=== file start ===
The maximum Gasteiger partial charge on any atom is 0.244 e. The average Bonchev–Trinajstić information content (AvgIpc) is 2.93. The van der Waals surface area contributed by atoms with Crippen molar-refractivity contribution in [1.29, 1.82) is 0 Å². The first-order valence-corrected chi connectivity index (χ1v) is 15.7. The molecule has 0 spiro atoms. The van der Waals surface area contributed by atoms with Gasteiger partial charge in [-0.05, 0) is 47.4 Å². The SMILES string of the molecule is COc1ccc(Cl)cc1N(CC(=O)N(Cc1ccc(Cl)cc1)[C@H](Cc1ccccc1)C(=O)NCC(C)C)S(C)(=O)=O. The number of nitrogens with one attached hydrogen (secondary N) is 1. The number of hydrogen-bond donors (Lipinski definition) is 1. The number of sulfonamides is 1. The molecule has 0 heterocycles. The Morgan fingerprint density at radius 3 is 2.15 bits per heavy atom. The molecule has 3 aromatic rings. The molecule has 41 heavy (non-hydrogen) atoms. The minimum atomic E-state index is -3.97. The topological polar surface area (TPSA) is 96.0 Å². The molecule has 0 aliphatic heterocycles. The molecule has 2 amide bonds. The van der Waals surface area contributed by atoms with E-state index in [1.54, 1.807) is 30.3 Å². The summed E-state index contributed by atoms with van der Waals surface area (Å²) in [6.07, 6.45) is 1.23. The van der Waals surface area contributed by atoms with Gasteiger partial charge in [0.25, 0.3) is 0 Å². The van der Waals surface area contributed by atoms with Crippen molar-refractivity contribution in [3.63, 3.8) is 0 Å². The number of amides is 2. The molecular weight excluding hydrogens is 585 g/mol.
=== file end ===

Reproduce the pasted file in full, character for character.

The maximum Gasteiger partial charge on any atom is 0.244 e. The average Bonchev–Trinajstić information content (AvgIpc) is 2.93. The van der Waals surface area contributed by atoms with Crippen molar-refractivity contribution in [1.29, 1.82) is 0 Å². The first-order valence-corrected chi connectivity index (χ1v) is 15.7. The molecule has 0 spiro atoms. The van der Waals surface area contributed by atoms with Gasteiger partial charge in [-0.05, 0) is 47.4 Å². The SMILES string of the molecule is COc1ccc(Cl)cc1N(CC(=O)N(Cc1ccc(Cl)cc1)[C@H](Cc1ccccc1)C(=O)NCC(C)C)S(C)(=O)=O. The number of nitrogens with one attached hydrogen (secondary N) is 1. The number of hydrogen-bond donors (Lipinski definition) is 1. The number of sulfonamides is 1. The molecule has 0 heterocycles. The Morgan fingerprint density at radius 3 is 2.15 bits per heavy atom. The molecule has 3 aromatic rings. The molecule has 41 heavy (non-hydrogen) atoms. The minimum atomic E-state index is -3.97. The topological polar surface area (TPSA) is 96.0 Å². The molecule has 0 aliphatic heterocycles. The molecule has 2 amide bonds. The van der Waals surface area contributed by atoms with E-state index in [1.54, 1.807) is 30.3 Å². The summed E-state index contributed by atoms with van der Waals surface area (Å²) in [6.07, 6.45) is 1.23. The van der Waals surface area contributed by atoms with Gasteiger partial charge in [0.25, 0.3) is 0 Å². The van der Waals surface area contributed by atoms with Crippen molar-refractivity contribution in [3.63, 3.8) is 0 Å². The number of amides is 2. The molecular weight excluding hydrogens is 585 g/mol.